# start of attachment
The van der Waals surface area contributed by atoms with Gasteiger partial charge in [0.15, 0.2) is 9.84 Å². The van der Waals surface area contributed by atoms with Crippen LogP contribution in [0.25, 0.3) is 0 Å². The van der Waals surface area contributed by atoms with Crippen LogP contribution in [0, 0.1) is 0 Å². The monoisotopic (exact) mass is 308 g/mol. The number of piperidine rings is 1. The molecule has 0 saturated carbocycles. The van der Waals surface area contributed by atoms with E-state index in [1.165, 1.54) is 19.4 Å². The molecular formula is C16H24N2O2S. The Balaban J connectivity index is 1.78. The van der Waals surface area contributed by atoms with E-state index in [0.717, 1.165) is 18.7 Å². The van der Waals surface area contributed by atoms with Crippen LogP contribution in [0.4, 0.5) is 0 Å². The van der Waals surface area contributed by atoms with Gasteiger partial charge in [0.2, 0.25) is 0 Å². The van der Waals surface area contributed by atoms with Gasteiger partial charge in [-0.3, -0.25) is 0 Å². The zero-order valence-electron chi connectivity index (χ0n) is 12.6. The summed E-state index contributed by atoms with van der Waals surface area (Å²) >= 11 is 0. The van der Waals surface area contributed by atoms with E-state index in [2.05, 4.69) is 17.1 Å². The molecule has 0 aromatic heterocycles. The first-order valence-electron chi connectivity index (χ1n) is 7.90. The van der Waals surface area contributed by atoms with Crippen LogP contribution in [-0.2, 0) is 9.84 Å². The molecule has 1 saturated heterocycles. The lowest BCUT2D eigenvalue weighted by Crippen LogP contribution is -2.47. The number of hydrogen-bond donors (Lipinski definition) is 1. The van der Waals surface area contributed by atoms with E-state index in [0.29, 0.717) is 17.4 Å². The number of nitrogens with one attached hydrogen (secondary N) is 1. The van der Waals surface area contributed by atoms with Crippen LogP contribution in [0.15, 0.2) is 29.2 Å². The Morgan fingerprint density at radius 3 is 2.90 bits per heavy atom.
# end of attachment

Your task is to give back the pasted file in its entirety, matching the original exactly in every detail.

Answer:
The van der Waals surface area contributed by atoms with Gasteiger partial charge in [0.15, 0.2) is 9.84 Å². The van der Waals surface area contributed by atoms with Crippen LogP contribution in [0.25, 0.3) is 0 Å². The van der Waals surface area contributed by atoms with Crippen LogP contribution in [0, 0.1) is 0 Å². The monoisotopic (exact) mass is 308 g/mol. The number of piperidine rings is 1. The molecule has 0 saturated carbocycles. The van der Waals surface area contributed by atoms with E-state index in [1.165, 1.54) is 19.4 Å². The molecular formula is C16H24N2O2S. The Balaban J connectivity index is 1.78. The van der Waals surface area contributed by atoms with E-state index in [0.717, 1.165) is 18.7 Å². The van der Waals surface area contributed by atoms with Crippen LogP contribution in [0.4, 0.5) is 0 Å². The van der Waals surface area contributed by atoms with Gasteiger partial charge in [0.2, 0.25) is 0 Å². The van der Waals surface area contributed by atoms with Gasteiger partial charge in [-0.3, -0.25) is 0 Å². The zero-order valence-electron chi connectivity index (χ0n) is 12.6. The summed E-state index contributed by atoms with van der Waals surface area (Å²) >= 11 is 0. The van der Waals surface area contributed by atoms with E-state index in [2.05, 4.69) is 17.1 Å². The molecule has 0 aromatic heterocycles. The first-order valence-electron chi connectivity index (χ1n) is 7.90. The van der Waals surface area contributed by atoms with Crippen LogP contribution in [-0.2, 0) is 9.84 Å². The molecule has 1 saturated heterocycles. The lowest BCUT2D eigenvalue weighted by Crippen LogP contribution is -2.47. The number of hydrogen-bond donors (Lipinski definition) is 1. The van der Waals surface area contributed by atoms with E-state index in [0.29, 0.717) is 17.4 Å². The number of nitrogens with one attached hydrogen (secondary N) is 1. The van der Waals surface area contributed by atoms with Crippen LogP contribution in [0.15, 0.2) is 29.2 Å². The Morgan fingerprint density at radius 3 is 2.90 bits per heavy atom.